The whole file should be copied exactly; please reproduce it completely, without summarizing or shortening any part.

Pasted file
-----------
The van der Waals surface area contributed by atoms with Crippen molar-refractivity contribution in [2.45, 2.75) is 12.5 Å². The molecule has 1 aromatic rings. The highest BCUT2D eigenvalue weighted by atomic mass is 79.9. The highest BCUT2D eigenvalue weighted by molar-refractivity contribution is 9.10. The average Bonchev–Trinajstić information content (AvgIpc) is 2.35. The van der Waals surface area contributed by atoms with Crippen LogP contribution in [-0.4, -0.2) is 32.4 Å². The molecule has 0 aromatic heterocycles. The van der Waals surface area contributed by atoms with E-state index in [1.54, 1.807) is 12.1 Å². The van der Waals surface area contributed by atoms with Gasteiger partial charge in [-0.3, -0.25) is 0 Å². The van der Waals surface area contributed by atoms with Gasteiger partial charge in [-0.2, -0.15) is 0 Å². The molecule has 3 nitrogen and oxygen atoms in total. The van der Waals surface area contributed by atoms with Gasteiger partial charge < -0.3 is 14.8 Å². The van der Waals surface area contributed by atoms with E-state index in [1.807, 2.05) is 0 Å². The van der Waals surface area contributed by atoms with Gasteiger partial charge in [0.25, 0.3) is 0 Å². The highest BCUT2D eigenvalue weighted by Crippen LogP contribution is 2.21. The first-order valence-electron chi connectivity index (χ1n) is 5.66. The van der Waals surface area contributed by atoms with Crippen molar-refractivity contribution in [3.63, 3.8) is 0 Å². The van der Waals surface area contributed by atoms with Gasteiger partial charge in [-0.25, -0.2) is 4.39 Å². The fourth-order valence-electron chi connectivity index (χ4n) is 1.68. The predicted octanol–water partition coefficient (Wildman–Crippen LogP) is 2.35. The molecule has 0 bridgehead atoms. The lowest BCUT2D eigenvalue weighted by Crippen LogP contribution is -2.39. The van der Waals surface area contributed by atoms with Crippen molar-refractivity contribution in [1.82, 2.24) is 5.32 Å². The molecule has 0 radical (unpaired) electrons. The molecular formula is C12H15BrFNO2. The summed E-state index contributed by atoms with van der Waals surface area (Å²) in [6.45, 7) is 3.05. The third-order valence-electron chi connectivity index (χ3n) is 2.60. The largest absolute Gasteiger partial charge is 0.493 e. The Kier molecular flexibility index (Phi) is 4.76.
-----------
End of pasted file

The van der Waals surface area contributed by atoms with Crippen molar-refractivity contribution in [2.45, 2.75) is 12.5 Å². The molecule has 1 aromatic rings. The highest BCUT2D eigenvalue weighted by atomic mass is 79.9. The highest BCUT2D eigenvalue weighted by molar-refractivity contribution is 9.10. The average Bonchev–Trinajstić information content (AvgIpc) is 2.35. The van der Waals surface area contributed by atoms with Crippen LogP contribution in [-0.4, -0.2) is 32.4 Å². The molecule has 0 aromatic heterocycles. The van der Waals surface area contributed by atoms with E-state index in [1.54, 1.807) is 12.1 Å². The van der Waals surface area contributed by atoms with Gasteiger partial charge in [-0.3, -0.25) is 0 Å². The van der Waals surface area contributed by atoms with Gasteiger partial charge in [-0.2, -0.15) is 0 Å². The molecule has 3 nitrogen and oxygen atoms in total. The van der Waals surface area contributed by atoms with Gasteiger partial charge < -0.3 is 14.8 Å². The van der Waals surface area contributed by atoms with E-state index in [1.807, 2.05) is 0 Å². The van der Waals surface area contributed by atoms with Gasteiger partial charge in [0.25, 0.3) is 0 Å². The highest BCUT2D eigenvalue weighted by Crippen LogP contribution is 2.21. The first-order valence-electron chi connectivity index (χ1n) is 5.66. The van der Waals surface area contributed by atoms with Crippen molar-refractivity contribution in [3.63, 3.8) is 0 Å². The van der Waals surface area contributed by atoms with Gasteiger partial charge in [-0.25, -0.2) is 4.39 Å². The fourth-order valence-electron chi connectivity index (χ4n) is 1.68. The predicted octanol–water partition coefficient (Wildman–Crippen LogP) is 2.35. The molecule has 0 bridgehead atoms. The lowest BCUT2D eigenvalue weighted by Crippen LogP contribution is -2.39. The van der Waals surface area contributed by atoms with Crippen molar-refractivity contribution in [1.82, 2.24) is 5.32 Å². The molecule has 0 radical (unpaired) electrons. The molecular formula is C12H15BrFNO2. The summed E-state index contributed by atoms with van der Waals surface area (Å²) in [6.45, 7) is 3.05. The third-order valence-electron chi connectivity index (χ3n) is 2.60. The largest absolute Gasteiger partial charge is 0.493 e. The Kier molecular flexibility index (Phi) is 4.76.